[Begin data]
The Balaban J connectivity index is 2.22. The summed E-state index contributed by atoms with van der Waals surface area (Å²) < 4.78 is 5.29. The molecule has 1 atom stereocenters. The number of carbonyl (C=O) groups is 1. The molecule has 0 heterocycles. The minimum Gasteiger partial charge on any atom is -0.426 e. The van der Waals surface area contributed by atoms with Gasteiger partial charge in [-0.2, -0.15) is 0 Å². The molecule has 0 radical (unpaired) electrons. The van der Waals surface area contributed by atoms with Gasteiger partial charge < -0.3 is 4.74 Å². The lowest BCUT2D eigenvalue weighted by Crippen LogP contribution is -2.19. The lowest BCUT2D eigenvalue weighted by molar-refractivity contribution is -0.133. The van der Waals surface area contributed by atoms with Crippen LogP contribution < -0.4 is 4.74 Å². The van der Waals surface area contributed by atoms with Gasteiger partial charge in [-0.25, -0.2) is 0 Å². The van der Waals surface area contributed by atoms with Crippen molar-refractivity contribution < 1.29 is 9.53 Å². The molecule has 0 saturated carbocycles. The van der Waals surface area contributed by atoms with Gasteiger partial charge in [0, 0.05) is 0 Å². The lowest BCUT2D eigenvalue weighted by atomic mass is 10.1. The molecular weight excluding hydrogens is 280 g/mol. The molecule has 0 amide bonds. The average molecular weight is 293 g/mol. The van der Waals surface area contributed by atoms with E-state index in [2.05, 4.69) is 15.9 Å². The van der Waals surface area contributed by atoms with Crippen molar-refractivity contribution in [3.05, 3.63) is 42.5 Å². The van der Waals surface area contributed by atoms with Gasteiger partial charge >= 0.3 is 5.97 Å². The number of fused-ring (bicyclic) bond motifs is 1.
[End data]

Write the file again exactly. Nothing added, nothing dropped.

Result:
The Balaban J connectivity index is 2.22. The summed E-state index contributed by atoms with van der Waals surface area (Å²) < 4.78 is 5.29. The molecule has 1 atom stereocenters. The number of carbonyl (C=O) groups is 1. The molecule has 0 heterocycles. The minimum Gasteiger partial charge on any atom is -0.426 e. The van der Waals surface area contributed by atoms with Gasteiger partial charge in [-0.2, -0.15) is 0 Å². The molecule has 0 radical (unpaired) electrons. The van der Waals surface area contributed by atoms with Gasteiger partial charge < -0.3 is 4.74 Å². The lowest BCUT2D eigenvalue weighted by Crippen LogP contribution is -2.19. The lowest BCUT2D eigenvalue weighted by molar-refractivity contribution is -0.133. The van der Waals surface area contributed by atoms with Crippen LogP contribution < -0.4 is 4.74 Å². The van der Waals surface area contributed by atoms with Gasteiger partial charge in [-0.25, -0.2) is 0 Å². The van der Waals surface area contributed by atoms with Crippen molar-refractivity contribution < 1.29 is 9.53 Å². The molecule has 0 saturated carbocycles. The van der Waals surface area contributed by atoms with Gasteiger partial charge in [0, 0.05) is 0 Å². The lowest BCUT2D eigenvalue weighted by atomic mass is 10.1. The molecular weight excluding hydrogens is 280 g/mol. The molecule has 0 amide bonds. The average molecular weight is 293 g/mol. The van der Waals surface area contributed by atoms with E-state index in [2.05, 4.69) is 15.9 Å². The van der Waals surface area contributed by atoms with Crippen molar-refractivity contribution in [3.05, 3.63) is 42.5 Å². The van der Waals surface area contributed by atoms with Gasteiger partial charge >= 0.3 is 5.97 Å². The number of fused-ring (bicyclic) bond motifs is 1.